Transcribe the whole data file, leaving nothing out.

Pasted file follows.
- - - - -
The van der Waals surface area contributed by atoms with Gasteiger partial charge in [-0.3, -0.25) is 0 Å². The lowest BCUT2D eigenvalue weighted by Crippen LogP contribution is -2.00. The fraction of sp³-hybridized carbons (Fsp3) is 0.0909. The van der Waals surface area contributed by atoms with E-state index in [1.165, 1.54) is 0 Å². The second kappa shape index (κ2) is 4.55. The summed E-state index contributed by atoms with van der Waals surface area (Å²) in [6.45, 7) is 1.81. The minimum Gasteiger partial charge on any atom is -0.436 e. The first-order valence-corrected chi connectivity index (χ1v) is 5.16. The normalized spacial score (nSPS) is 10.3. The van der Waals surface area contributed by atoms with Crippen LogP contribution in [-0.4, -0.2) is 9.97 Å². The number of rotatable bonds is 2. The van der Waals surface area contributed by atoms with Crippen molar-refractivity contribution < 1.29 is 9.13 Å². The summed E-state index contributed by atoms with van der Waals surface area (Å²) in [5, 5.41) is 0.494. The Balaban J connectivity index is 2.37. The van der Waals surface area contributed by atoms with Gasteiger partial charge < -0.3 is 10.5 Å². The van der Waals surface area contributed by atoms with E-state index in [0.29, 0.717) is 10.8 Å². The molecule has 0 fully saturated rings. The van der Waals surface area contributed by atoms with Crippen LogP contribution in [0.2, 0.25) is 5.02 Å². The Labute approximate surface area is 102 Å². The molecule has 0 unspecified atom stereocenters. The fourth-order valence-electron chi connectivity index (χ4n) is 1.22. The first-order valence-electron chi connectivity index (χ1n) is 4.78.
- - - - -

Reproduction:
The van der Waals surface area contributed by atoms with Gasteiger partial charge in [-0.3, -0.25) is 0 Å². The lowest BCUT2D eigenvalue weighted by Crippen LogP contribution is -2.00. The fraction of sp³-hybridized carbons (Fsp3) is 0.0909. The van der Waals surface area contributed by atoms with E-state index in [1.165, 1.54) is 0 Å². The second kappa shape index (κ2) is 4.55. The summed E-state index contributed by atoms with van der Waals surface area (Å²) in [6.45, 7) is 1.81. The minimum Gasteiger partial charge on any atom is -0.436 e. The first-order valence-corrected chi connectivity index (χ1v) is 5.16. The normalized spacial score (nSPS) is 10.3. The van der Waals surface area contributed by atoms with Crippen LogP contribution in [-0.4, -0.2) is 9.97 Å². The number of rotatable bonds is 2. The van der Waals surface area contributed by atoms with Crippen molar-refractivity contribution < 1.29 is 9.13 Å². The summed E-state index contributed by atoms with van der Waals surface area (Å²) in [5, 5.41) is 0.494. The Balaban J connectivity index is 2.37. The van der Waals surface area contributed by atoms with Gasteiger partial charge < -0.3 is 10.5 Å². The van der Waals surface area contributed by atoms with E-state index in [0.29, 0.717) is 10.8 Å². The molecule has 0 fully saturated rings. The van der Waals surface area contributed by atoms with Crippen LogP contribution in [0.2, 0.25) is 5.02 Å². The Labute approximate surface area is 102 Å². The molecule has 0 unspecified atom stereocenters. The fourth-order valence-electron chi connectivity index (χ4n) is 1.22. The first-order valence-electron chi connectivity index (χ1n) is 4.78.